Based on Chapter 2 of S. E. Hinton's The Outsiders, what do we learn of Cherry Valance's feelings about the conflict between the greasers and the Socs?

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Tamara K. H. eNotes educator| Certified Educator

In S. E. Hinton's The Outsiders, we learn Cherry's view on the conflict between the Socs and the greasers towards the end of Chapter 2, when Cherry invites Ponyboy to visit the concession stand with her. While waiting in line, Cherry's thoughtful and observant comment that Johnny has been "hurt bad sometime" prompts Ponyboy to relay to Cherry a recent story about abuse Johnny had suffered at the hands of Socs for no reason.

As Ponyboy relays, Johnny had been out at night in an open field he and the greasers often play in, looking for a football to practice with, when four Socs pulled up in a blue mustang and jumped him. They had also "threatened him with everything under the sun," making him terrified enough that he now carries a blade for protection (p. 30). Immediately after Ponyboy finishes the story, he turns to Cherry and sees she is "white as a sheet" (p. 31). Cherry's reaction to learning about just how severe the conflict between the Socs and the greasers can be is to feel absolutely horrified.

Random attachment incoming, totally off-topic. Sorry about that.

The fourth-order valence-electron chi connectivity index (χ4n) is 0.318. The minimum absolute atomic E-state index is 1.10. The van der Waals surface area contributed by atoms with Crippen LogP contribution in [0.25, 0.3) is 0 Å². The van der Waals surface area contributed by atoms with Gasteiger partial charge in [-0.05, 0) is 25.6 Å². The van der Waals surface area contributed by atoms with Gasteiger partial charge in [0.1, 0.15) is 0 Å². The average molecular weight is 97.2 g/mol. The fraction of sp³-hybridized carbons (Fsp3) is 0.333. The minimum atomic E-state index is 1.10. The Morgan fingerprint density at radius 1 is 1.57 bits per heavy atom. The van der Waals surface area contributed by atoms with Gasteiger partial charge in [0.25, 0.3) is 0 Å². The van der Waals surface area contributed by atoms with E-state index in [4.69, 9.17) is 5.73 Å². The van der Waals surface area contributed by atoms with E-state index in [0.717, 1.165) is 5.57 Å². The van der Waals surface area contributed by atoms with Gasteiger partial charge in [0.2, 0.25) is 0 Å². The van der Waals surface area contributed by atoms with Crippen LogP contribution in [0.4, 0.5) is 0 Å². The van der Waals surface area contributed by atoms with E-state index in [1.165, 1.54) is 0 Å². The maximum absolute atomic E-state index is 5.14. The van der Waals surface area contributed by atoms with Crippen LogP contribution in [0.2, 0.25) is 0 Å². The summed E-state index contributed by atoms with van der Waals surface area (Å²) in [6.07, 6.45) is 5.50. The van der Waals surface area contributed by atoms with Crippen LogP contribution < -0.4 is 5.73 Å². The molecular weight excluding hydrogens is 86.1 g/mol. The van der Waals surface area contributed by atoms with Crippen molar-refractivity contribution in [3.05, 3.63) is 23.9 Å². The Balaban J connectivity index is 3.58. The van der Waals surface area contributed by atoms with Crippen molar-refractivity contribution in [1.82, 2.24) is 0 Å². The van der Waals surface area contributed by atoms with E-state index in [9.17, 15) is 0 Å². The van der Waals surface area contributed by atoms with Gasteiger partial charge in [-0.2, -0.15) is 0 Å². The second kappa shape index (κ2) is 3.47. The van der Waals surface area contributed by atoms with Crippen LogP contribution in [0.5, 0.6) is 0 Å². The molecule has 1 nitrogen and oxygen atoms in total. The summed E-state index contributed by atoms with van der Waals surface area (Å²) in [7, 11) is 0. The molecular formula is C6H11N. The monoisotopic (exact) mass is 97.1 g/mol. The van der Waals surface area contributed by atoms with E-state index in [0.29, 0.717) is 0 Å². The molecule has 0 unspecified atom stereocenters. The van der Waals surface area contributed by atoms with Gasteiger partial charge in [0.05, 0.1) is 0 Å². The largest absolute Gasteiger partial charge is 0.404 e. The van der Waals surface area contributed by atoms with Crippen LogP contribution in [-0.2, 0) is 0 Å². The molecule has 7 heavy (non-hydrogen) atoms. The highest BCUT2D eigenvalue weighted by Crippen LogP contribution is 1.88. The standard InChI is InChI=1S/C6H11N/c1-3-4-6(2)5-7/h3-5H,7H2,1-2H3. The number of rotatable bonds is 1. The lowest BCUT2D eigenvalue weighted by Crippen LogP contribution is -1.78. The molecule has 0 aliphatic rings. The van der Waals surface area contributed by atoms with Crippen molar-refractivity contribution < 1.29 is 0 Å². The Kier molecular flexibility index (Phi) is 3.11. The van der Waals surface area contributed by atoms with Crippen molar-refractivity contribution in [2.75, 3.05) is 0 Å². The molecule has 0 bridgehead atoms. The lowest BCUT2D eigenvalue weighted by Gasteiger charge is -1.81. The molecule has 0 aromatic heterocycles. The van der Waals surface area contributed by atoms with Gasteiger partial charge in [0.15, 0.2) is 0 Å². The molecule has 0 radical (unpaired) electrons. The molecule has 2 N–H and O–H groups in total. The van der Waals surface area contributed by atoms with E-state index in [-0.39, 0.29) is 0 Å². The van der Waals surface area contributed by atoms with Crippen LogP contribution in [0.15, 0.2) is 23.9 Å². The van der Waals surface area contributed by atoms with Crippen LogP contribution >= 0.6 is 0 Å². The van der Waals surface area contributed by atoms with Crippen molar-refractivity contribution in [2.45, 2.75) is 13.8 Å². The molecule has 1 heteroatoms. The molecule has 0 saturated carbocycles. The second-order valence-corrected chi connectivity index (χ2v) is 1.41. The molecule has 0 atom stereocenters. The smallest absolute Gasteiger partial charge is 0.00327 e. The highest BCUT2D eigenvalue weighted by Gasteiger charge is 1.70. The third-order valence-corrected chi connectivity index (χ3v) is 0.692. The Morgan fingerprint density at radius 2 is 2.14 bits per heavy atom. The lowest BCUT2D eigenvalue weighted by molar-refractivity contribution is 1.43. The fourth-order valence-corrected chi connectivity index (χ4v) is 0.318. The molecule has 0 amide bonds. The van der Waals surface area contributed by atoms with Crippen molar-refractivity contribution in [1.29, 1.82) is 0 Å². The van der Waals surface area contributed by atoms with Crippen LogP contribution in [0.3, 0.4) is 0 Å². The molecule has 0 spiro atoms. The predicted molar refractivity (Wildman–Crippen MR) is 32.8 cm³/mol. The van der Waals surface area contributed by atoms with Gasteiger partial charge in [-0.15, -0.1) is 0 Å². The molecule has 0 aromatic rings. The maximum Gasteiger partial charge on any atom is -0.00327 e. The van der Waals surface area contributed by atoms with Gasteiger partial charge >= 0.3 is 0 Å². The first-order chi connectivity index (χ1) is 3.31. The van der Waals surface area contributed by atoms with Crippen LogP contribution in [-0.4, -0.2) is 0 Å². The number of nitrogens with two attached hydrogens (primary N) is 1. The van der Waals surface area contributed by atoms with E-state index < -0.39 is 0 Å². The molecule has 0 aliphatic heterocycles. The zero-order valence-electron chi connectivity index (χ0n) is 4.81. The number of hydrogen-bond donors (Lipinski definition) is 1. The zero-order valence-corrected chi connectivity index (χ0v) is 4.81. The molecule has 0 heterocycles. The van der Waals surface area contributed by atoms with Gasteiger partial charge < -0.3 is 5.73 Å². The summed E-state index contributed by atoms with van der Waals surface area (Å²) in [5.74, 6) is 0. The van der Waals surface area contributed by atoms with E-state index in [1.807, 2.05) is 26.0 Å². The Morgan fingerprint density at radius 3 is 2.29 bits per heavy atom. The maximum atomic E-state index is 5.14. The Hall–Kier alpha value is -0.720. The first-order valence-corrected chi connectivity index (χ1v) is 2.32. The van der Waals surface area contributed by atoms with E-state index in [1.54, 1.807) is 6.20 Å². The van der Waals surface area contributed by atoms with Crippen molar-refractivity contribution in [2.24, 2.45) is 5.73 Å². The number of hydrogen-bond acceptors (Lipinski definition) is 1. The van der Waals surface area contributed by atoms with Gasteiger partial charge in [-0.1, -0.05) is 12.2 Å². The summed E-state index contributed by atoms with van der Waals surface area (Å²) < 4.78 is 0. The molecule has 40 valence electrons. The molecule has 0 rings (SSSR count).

She feels so guilty and horrified that she begs Ponyboy to believe not all Socs "are like that" (p. 31). She further explains that the greasers' belief that all Socs "have it made" is untrue. She explains that all people have their unimaginable problems, that "things are rough all over" (p. 31).

In Cherry's mind, the conflict between the Socs and greasers is absurd because all people are just people--they all have their problems. In Chapter 2, Cherry's reaction to Johnny's story and her dialogue with Ponyboy help to underscore the dominant theme in the book that class distinctions do not truly exist, as well as the theme warning against prejudices.

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The Outsiders

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